Description of Historic Place
St. Rose of Lima Roman Catholic Church is an imposing Romanesque style brick and limestone church located at 891 St. Rose Avenue, just south of Wyandotte Street East, in the former Town of Riverside (now part of the east end of the City of Windsor). As the visual anchor on St. Rose Street, the church has been a neighbourhood landmark since it was built in 1924, when the Riverside area was largely undeveloped.
It is recognized for its heritage value by City of Windsor By-law 214-2008.
St. Rose of Lima Church was built in 1924 and was the first church of any denomination in the former Town of Riverside (amalgamated with Windsor in 1966). The church was built because the population of the Windsor area was growing rapidly, and urban development was expanding eastward along the Detroit River. With the expansion of the automotive industry and the influx of immigration to the area, the parish church, Our Lady of the Lake in Ford City (now Our Lady of the Rosary), was becoming overcrowded. Rev. F.X. Laurendeau received permission from the Diocese of London to build a new church and Alfred St. Louis, Alphonse St. Louis and Eugene Mailloux generously donated the land, and it was constructed by Blonde Contractors of Chatham in 1924.
St. Rose of Lima was designed by renowned local architect John Boyde in the Romanesque Revival style. Some of the finest public buildings in Windsor can be attributed to Boyde, he was often called upon by the Roman Catholic Diocese of London during the first half of the twentieth century. Some 2,500 people reportedly attended the cornerstone laying ceremony on June 21, 1924. The church was completed by October and the first mass was held in the building on November 16, 1924.
The most striking feature of the church is the central 60-foot high entrance tower with double wooden doors with crucifix design, limestone panels, central arched stained glass window and panel with the words “Ste Rose.” There is a trio of louvered arched windows on each of three sides of the bell tower, above the stepped brick buttresses flanking the tower. The tower is topped by a brick castellated parapet with stone capping and an illuminated cross. Three unpainted limestone courses give the front tower its horizontal elements: at about the four foot level, at the arched window and at the bottom of the parapet wall. Behind the tower/buttresses is the main body of the church with a steep gable roof – originally of wooden shingles. Brick pilasters with stone coping divide the windows (of mixed styles) on the east and west facades.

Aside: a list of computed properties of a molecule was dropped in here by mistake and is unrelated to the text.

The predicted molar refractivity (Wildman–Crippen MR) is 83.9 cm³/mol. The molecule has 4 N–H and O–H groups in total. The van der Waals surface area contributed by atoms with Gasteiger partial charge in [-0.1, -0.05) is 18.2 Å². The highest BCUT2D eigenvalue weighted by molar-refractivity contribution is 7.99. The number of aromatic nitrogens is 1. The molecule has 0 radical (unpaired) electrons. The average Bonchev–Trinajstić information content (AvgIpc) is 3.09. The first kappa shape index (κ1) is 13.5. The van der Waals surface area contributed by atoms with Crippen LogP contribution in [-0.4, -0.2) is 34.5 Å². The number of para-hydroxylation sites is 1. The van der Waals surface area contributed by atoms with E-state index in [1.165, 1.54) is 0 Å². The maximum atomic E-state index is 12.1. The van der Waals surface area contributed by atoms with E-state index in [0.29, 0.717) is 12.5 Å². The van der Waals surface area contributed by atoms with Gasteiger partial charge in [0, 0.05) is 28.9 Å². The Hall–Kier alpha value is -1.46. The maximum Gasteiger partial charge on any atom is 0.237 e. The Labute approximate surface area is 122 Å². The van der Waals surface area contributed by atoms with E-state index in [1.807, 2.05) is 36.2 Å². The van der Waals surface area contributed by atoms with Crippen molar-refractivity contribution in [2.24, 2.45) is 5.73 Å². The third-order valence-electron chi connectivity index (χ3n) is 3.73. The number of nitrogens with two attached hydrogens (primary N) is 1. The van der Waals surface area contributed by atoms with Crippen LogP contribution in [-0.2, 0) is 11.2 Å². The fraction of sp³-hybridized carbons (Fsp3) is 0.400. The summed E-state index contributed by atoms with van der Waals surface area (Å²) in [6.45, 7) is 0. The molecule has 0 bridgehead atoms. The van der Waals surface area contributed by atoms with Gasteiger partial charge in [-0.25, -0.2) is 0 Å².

Built in the Romanesque Revival style, the building has a solid, heavy appearance, brick construction (common bond with full headers every sixth course), rounded window openings, and the parapeted entrance tower. The red brick is offset by limestone trim. The interior of the church has a domed ceiling in the Nave, reflective of the Romanesque design. Also reflective of the Romanesque style are the beautiful original stained glass windows.
St. Rose of Lima church is significant because it was the first church of any denomination to be built in former Town of Riverside, a “bedroom” community that was amalgamated with Windsor in 1966. The church was built before anything else existed in the area, and has always been a community/neighbourhood landmark. For decades it served as a community center and recreational facility for area residents. Continued urban development in the Riverside area caused the St. Rose Parish membership to grow from 150 families to over 1000 families by 1951. This necessitated that daughter parishes be established: Our Lady of Guadalupe Parish (1951), St. John Vianney (1955), and St. Thomas the Apostle (1965).
Even though urban development now surrounds the property, the visual prominence of St. Rose of Lima Church from the major arterial roads in the vicinity remains. The front of the church is the anchor of the vista looking south along St. Rose Avenue from the north. The church can be seen clearly from Riverside Drive and Wyandotte Street – the two major east-west roads in the area.
Sources: Designation Report, May 9, 2007; City of Windsor By-law 214-2008.
Character defining elements that contribute to the heritage value of St. Rose of Lima Church include its:
- Red brick construction (common bond with full headers every sixth course) with limestone trim
- Central 60-foot high parapeted entrance tower with double wooden doors (with crucifix design), limestone panels (central one with the words “Ste. Rose”),
- Romanesque style original stained glass windows, including a central arched stained glass window, a trio of open-arched windows on each of three sides of the bell tower.
- Brick castellated parapet with limestone capping.
- Nave with steep gable roof – originally covered with wooden shingles.
- Brick pilasters with stone coping that divide the windows (of mixed styles).
- Visual prominence from the major arterial roads in the vicinity – serving as the terminus of the vista along St. Rose Avenue from the north.